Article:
About Luis A. Perales
Luis Alberto Perales Villarreal, M.S. is a native son of the Rio Grande Valley of South Texas. He is the son of an immigrant mother and an 6thgeneration Tejano father. His rural upbringing along the U.S./Mexico borderlands is the backdrop to his intimate relationship with the Mexican American culture. A transplant to Tucson, AZ and the Sonoran Desert, Luis has spent over a decade in the Old Pueblo. He is a two time graduate of the University of Arizona, earning his BA in Mexican American Studies in 2002, his MS in Mexican American Studies with a concentration in Latino Health in 2012, and he is currently pursuing his PhD as part of the first PhD cohort for the Mexican American Studies program. He is a former Co-chair of M.E.Ch.A. at the U of A, a transformative educator at the Institute for Transformative Education, and co-founder of Tierra Y Libertad Organization. He has had the honor of being a two time EXPORT Fellow and a Green For All Academy Fellow. He has directed his energies to train and develop community at the grassroots level in the areas of health promotion, cultural preservation, and environmental sustainability.
His passion and dedication to the Tucson community begins when he gained employment as a youth programs intern in the Youth Services Department of Chicanos Por La Causa (CPLC). In this position, he aided the department to implement its many culturally based programs and services. This experience prepared him for his future employment in the areas of Behavioral Health and Prevention. As a cultural health worker, Luis was able to continue his relationship with CPLC by providing health and cultural promotion classes at Calli Ollin High School. After several years of successful partnership, Luis began to work with the South Tucson Prevention Collaborative, a multi agency collaboration that helped to bring prevention and cultural education services to young people in the City of South Tucson. In the end, his passion for teaching culture and history became his focal point, and in 2005, Luis gained employment with CPLC Community Schools and joined the teaching ranks of Toltecalli High School. For a period of five years he was the Cultural Studies instructor for the school, giving guidance and direction to his students in the areas of Mexican American history, Latino Health, and Service Learning. His top accomplishment at Toltecalli was the creation, implementation, and growth of the Toltecalli Sustainability Project,a multiyear, college preparatory program that integrated academics, authentic social research, career exploration, and community service.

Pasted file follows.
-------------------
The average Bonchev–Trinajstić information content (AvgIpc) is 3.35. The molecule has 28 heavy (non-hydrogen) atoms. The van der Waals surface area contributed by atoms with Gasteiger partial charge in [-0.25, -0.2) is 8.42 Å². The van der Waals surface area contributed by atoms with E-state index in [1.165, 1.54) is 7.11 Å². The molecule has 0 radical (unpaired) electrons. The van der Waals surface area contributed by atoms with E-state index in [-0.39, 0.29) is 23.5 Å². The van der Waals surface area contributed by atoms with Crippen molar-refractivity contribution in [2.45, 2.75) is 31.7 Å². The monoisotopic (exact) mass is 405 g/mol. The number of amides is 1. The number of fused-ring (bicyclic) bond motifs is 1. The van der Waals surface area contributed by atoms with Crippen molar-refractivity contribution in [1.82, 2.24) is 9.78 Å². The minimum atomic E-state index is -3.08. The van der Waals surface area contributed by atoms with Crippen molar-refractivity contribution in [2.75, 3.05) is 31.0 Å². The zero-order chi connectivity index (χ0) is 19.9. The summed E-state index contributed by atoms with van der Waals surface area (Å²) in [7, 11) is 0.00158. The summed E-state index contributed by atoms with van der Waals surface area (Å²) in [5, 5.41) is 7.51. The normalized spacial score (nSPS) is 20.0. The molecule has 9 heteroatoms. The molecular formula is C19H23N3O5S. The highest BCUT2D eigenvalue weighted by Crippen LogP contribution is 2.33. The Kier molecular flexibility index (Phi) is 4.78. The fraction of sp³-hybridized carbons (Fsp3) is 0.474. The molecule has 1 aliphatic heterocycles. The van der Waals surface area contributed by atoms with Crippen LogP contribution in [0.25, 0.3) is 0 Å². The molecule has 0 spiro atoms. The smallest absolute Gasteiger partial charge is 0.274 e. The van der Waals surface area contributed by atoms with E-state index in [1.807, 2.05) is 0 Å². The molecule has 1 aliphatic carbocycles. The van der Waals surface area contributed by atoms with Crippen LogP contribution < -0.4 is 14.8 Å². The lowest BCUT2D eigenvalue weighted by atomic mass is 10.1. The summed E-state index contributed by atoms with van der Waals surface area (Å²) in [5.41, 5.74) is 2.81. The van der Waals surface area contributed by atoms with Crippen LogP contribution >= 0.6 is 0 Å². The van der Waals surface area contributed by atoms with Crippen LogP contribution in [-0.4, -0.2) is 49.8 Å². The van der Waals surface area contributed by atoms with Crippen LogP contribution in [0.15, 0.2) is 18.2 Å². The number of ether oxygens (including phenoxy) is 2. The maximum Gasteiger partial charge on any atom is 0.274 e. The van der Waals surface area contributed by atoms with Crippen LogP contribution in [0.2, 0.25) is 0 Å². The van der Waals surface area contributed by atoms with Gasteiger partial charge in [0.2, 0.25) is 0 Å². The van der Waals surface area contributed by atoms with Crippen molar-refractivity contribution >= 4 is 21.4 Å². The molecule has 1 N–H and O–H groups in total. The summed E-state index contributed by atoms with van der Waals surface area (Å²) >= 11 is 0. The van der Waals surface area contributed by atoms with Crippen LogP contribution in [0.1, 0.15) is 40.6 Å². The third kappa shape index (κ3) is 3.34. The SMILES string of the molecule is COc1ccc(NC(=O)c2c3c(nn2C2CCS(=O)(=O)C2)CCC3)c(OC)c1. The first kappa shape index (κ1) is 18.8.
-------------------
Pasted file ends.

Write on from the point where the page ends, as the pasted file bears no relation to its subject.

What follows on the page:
With respect to his dedication to transformational learning, cultural preservation and environmental sustainability, Luis credits his upbringing along the U.S. - Mexico border. His family has had an intimate relationship with agriculture and land management since before the Mexican Revolution. They have continually worked land on both sides of the U.S. - Mexico border and have instilled the values of experiential learning, culture and land preservation into all that they do. Luis has taken these precious lessons with him everywhere that he has gone and has learned to integrate them into his personal, professional, and academic endeavors. A true testament to this practice is his role as co-founder and Chief Executive Officer at the Institute for Transformative Education (ITE). The institute is responsible for cutting edge educational research and the operation of Changemaker High School (CMHS), the first high school in Arizona to be a member of Ashoka’s International Changemaker School Network, one of nearly 200 schools worldwide. Since 2012, CMHS has implemented a new educational experience filled with challenge and opportunities for the young people of Tucson. Recognizing that the world is defined by change and that education should match that change, CMHS has put forth a new approach to teaching and learning that makes empathy and changemaking as important as reading, writing, and math.
Luis lives with his wife, 14-year-old son, and two 10-year-old twin sons in the south side of Tucson.
Univerisity of Arizona, Office of Instruction and Assesment, Graduate Certificate in College Teaching, 2014.
University of Arizona, Mexican American Studies, Latino Health Concentration, 2012.
Thesis: Toward Barrio Sustainability: A Mixed Methods Approach to Seeking Spatial Justice.
Cumulative GPA 4.0.
Committee Co-Chairs: Dr. Lydia Otero, Dr. Julio Camarrota, and Dr. Patricia Gonzales.
University of Arizona, Major in Mexican American Studies, Thematic Minor in Spanish & Public Health, 2002. Dean’s List.
MAS 365: Latinos and Latinas: Emerging Contemporary Social Issues.
The course utilize a critical analyses and social science research approach to deconstruct and help students develop an understanding of the contemporary issues related to Latinos and the environment.